Processes embodying the present invention include a damascene transistor flow coupled with a self-aligned channel recess etch. No special equipment, other than that typically used for producing MOS integrated circuits is required. In typical embodiments, channel implant operations are performed on a silicon wafer in a conventional manner, an etch stop layer, typically silicon dioxide, and a damascene layer, typically silicon nitride, are then formed over the wafer. The damascene layer is then patterned using a reverse tone polysilicon (i.e., gate electrode) mask. Alternatively the damascene layer is patterned using the conventional polysilicon mask with a negative photoresist. The patterning of the damascene layer results in openings being formed in areas where the gate electrodes are to be formed. Typically, the etch stop layer at the bottom of the damascene layer opening is removed, and a first spacer may then be formed along the sidewalls of the openings in the damascene layer. These first spacers define regions of the channel that will be recessed. Several alternative processes for recessing the channel are available. For example, in one embodiment an anisotropic etch (e.g., dry etch) of the exposed silicon is performed to recess the transistor channel region. In another embodiment, the exposed silicon is first oxidized, and the oxide is then etched, resulting in a recess with a tapered, rather than vertically abrupt, transition edge. In a further alternative embodiment, the channel recess etch is performed using an isotropic etch (e.g., wet etch) of the exposed silicon, which results in a curvilinear shape for the channel recess. IN relation to the recessed channel, the source/drain extension are elevated.
After the channel recess operation, a gate dielectric, typically an oxide of silicon, is formed over the surface of the channel recess. A material, such as, but not limited to, polysilicon, may then be deposited over the surface of the wafer. A planarization operation, typically chemical mechanical polishing using the damascene layer as an etch stop, is then performed. The damascene and underlying etch stop layers are then removed and source/drain extensions are formed, typically by ion implantation. Spacers are then formed along laterally opposed sidewalls of the gate electrodes. These spacers are often referred to as sidewall spacers. Deep source/drain regions are then formed, aligned to the sidewall spacers, typically by ion implantation.
Further description of illustrative processes embodying the present invention are provided below in connection with
A first process embodying the present invention is described in conjunction with
After deposition, damascene layer 504 is patterned, so as to form openings therein. Patterning is typically performed with well-known photolithography processes. The openings in damascene layer 504 have substantially vertical sidewalls, but this is not a requirement of the present invention. These openings correspond to the locations of transistor gate electrodes which are to be formed in a later stage of the process. The openings in damascene layer 504 expose portions of underlying etch stop layer 502. The exposed portions of etch stop layer 502 is removed to expose the underlying silicon wafer 102.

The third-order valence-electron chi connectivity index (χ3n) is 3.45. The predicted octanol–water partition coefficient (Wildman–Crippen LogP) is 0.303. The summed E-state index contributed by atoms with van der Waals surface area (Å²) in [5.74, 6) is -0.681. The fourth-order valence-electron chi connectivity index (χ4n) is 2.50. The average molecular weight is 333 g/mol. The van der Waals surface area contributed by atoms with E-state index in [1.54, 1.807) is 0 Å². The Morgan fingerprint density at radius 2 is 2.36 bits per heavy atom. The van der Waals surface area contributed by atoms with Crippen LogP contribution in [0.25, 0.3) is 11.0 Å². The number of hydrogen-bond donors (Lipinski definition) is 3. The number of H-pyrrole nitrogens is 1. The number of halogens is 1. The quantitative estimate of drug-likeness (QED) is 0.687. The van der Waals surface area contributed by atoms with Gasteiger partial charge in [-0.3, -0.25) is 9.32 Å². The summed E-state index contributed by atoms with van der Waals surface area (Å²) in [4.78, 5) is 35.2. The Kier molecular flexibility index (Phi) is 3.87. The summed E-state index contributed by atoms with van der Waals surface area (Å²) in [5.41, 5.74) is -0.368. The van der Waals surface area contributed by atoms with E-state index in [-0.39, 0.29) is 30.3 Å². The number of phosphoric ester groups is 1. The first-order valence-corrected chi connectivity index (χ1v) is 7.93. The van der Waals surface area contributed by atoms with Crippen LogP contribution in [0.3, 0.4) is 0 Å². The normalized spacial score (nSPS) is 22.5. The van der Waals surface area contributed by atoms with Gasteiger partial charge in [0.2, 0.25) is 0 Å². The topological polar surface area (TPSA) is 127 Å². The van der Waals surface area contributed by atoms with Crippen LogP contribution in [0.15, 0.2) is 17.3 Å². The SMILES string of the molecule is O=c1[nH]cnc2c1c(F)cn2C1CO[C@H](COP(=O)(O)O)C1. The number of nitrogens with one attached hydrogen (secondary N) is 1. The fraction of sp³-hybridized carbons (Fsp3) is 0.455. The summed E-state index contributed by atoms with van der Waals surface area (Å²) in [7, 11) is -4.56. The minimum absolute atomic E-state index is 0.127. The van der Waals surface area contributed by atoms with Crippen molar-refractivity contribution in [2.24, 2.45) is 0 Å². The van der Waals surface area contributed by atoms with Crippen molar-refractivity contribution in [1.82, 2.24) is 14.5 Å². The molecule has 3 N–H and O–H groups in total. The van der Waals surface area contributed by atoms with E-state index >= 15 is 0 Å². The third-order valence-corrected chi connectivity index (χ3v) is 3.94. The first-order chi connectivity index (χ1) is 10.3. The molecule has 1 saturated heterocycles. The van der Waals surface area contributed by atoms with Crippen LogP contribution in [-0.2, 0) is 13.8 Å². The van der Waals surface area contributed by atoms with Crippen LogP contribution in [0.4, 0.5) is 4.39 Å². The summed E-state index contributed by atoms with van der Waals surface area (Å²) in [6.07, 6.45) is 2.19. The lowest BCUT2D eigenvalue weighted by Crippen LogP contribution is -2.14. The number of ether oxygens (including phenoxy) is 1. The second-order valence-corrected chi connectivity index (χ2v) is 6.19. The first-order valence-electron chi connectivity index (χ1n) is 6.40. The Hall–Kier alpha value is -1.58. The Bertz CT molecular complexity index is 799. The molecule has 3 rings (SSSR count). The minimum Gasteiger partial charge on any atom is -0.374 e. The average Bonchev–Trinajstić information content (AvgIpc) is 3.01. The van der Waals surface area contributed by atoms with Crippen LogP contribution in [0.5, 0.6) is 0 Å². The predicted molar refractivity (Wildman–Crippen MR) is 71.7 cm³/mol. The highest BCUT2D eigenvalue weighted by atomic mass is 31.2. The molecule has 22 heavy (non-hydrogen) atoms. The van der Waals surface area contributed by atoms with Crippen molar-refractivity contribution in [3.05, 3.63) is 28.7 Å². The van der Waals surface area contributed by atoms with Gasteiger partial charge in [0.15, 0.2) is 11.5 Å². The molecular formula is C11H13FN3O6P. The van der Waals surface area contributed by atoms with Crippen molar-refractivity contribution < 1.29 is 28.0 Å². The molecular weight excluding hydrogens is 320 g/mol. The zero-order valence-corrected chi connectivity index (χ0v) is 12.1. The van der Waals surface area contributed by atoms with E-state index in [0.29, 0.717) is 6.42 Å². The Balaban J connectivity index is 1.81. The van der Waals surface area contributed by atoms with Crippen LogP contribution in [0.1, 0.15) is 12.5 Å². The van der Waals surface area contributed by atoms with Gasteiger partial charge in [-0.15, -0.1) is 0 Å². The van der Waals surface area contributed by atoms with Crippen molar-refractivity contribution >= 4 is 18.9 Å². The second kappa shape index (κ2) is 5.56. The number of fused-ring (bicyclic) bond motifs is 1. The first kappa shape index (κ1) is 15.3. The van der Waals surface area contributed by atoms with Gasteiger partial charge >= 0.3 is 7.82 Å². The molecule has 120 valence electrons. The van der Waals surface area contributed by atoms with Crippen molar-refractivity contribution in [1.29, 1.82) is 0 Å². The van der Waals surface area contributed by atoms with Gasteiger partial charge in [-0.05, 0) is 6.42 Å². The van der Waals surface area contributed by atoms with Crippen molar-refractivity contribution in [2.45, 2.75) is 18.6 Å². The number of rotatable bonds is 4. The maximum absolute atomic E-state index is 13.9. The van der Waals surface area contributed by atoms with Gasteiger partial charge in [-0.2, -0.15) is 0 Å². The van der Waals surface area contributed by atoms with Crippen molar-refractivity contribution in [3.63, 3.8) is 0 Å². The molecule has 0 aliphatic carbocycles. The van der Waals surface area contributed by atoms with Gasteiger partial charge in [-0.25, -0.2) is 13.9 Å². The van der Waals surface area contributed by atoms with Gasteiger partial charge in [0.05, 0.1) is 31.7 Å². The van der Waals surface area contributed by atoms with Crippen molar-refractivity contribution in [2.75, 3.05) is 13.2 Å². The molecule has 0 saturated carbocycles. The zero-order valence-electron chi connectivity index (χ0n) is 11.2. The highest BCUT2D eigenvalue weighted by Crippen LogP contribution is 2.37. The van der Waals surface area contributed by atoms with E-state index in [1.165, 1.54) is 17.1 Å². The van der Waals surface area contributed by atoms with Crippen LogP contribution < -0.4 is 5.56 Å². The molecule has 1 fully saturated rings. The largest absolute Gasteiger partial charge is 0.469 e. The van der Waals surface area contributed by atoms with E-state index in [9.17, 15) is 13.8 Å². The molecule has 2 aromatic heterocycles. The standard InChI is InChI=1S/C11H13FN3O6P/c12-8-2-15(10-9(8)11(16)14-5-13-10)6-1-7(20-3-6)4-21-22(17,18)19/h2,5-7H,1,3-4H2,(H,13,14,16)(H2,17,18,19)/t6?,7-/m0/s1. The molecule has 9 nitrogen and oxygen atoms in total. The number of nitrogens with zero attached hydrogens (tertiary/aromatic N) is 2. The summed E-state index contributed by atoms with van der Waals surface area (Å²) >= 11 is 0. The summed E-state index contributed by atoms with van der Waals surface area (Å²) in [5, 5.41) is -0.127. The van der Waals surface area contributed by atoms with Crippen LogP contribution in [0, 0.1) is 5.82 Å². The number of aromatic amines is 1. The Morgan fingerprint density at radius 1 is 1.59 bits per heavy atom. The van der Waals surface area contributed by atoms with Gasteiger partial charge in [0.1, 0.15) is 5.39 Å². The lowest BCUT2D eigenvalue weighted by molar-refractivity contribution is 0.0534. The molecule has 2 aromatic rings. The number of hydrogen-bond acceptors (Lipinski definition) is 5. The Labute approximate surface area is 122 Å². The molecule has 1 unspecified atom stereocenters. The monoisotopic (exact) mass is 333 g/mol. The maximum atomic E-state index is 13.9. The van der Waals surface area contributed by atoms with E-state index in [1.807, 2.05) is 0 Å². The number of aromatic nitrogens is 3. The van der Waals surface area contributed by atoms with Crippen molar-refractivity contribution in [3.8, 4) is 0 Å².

Subsequent to formation of recess 512, second spacer 510 is removed, the exposed silicon surface is oxidized to form a gate dielectric layer 511, and polysilicon 518 is deposited over the surface of wafer 102 as shown in
Wafer 102 with polysilicon 518 over the surface thereof is planarized, typically by chemical mechanical polishing (CMP). The CMP operation uses damascene layer 504 as a polish stop. The results of the CMP operation, shown in
An alternative embodiment is described in conjunction with
A further alternative embodiment is described in conjunction with
In a further alternative, channel implants, typically performed prior to the formation of damascene layer 504, are performed after damascene layer 504, and etch stop layer 502 are patterned, and first and second spacers 508, 510 are formed along the sidewalls of the openings in damascene layer 504. As will be understood by those skilled in this field, by having the channel implant self-aligned to the transistor gate, junction capacitance is reduced, and, depending on the actual doping profiles of the channel implant, source/drain extension implant, and deep source/drain implant, counterdoping effects may also be reduced.
Embodiments of the present invention advantageously provide a field effect transistor structure having very short channel length and relatively low source/drain extension resistivity without the adverse short channel effects of conventional MOSFETs having equivalent channel lengths and source/drain extension resistivities. Embodiments of the present invention have source/drain extensions that are elevated relative the channel region of a MOSFET.
A further advantage of particular embodiments of the present invention is reduced parasitic junction capacitance resulting from performing the channel implant only into portions of the wafer that will become the channel regions of transistors.
Those skilled in the art and having the benefit of this disclosure will recognize that although field oxide regions are not shown in the Figures, the operations and structures shown and described herein, are compatible with various field oxide isolation architectures. Examples of field oxide isolation architectures include shallow trench isolation regions in a surface of a substrate, and the older local oxidation of silicon, which often formed non-planarized oxide isolation regions.
It will be understood by those skilled in the art having the benefit of this disclosure that many design choices are possible within the scope of the present invention. For example, structural parameters, including but not limited to, gate insulator thickness, gate insulator materials, gate electrode thickness, sidewall spacer material, inter-layer dielectric material, isolation trench depth, and S/D and well doping concentrations may all be varied from that shown or described in connection with the illustrative embodiments.
It will be understood that various other changes in the details, materials, and arrangements of the parts and steps which have been described and illustrated may be made by those skilled in the art having the benefit of this disclosure without departing from the principles and scope of the invention as expressed in the subjoined claims.